“But doesn’t this go against your advice on thinking things through and having a plan?”
“I’m not suggesting that you don’t plan. What I am saying is that you don’t become incapacitated if your plan doesn’t come to fruition. Life is unpredictable—it’s important to be agile and to learn to succeed within what is always a tentative framework. Rather than focusing on any high or low point of your journey, think about how you can instead use all of your experiences to move forward.”
“The big picture,” I stated.
“Yes—if you keep this perspective you will always find yourself where you need to be. Worse-case scenario—you always know where to find me in case you have any questions about where you should be,” Toni bantered.
“Thanks Toni—believe it or not that makes me feel better, even if you were being facetious.”
“I was making light of it, but I’m not being disingenuous. Always remember that after you’ve done the best you can, if you were meant to be someplace else, you’d already be there.”
VUCA is an acronym used by the U.S. Army to describe the volatile, uncertain, complex, and ambiguous state of the world. It has since been applied in a variety of management contexts where leaders counterbalance VUCA by adhering to the following:
- Volatility with Vision—create focus by instilling a vision and values in the organization so that changes can be responded to efficiently.
- Uncertainty with Understanding—anticipate potential threats and draw benefits from new opportunities.
- Complexity with Clarity—communicate clearly and encourage collaboration among stakeholders.
- Ambiguity with Agility—remain adaptable by adhering and promoting lifelong learning practices.
Responding to VUCA reminds me of “negative capability”—a concept developed by the poet John Keats. When applied to the practice of management, negative capability enables a manager to remain openminded and pursue her vision notwithstanding the “pain and confusion of not knowing” beset by an uncertain end.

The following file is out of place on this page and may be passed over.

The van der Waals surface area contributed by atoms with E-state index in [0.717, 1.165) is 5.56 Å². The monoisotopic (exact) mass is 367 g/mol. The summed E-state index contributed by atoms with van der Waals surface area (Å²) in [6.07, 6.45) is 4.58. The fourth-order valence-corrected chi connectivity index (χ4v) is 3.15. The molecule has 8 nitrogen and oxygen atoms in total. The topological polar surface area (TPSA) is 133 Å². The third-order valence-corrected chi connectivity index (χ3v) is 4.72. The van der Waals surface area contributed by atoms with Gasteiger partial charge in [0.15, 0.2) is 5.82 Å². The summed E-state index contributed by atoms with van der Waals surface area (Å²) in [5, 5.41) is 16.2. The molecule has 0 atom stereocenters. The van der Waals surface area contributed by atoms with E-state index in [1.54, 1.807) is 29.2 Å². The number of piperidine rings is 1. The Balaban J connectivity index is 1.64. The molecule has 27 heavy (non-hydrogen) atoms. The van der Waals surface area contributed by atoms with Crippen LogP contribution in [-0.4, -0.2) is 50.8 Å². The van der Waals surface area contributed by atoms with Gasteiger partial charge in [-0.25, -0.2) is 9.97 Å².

Vince Lombardi, considered by many to be one of the greatest coaches in the history of American sports, asserted a balanced perspective believing that “the spirit, the will to win, and the will to excel are the things that endure. These qualities are so much more important than the events that occur.” Strive as we might, we cannot control for all circumstances, but the facility by which we chart a course despite that reality is interestingly what makes all the difference. In fact, some would argue the very reason that the organization has managers is because things do not ordinarily proceed as planned. While a court manager cannot control for every situation, she can (and should) look for opportunities in every situation, even if the inclination is to label events as positive or negative. Planning is certainly important, but not to the extent that the plan becomes a fixed scheme that prevents the manager from responding to unpredictable change. Moreover, valuable time should not be squandered brooding over perceived setbacks. A good court manager has negative capability who charts her course in the way Deng described the moon. She tolerates and even thrives in the uncertainty that comes with making a plan because she always drafts it with a pencil that has a good eraser.
And those are just some of my musings on management.
ABOUT THE AUTHOR
Giuseppe M. Fazari has been musing about management concepts and practices throughout his career as an administrator, consultant, and academic. Contact him at firstname.lastname@example.org.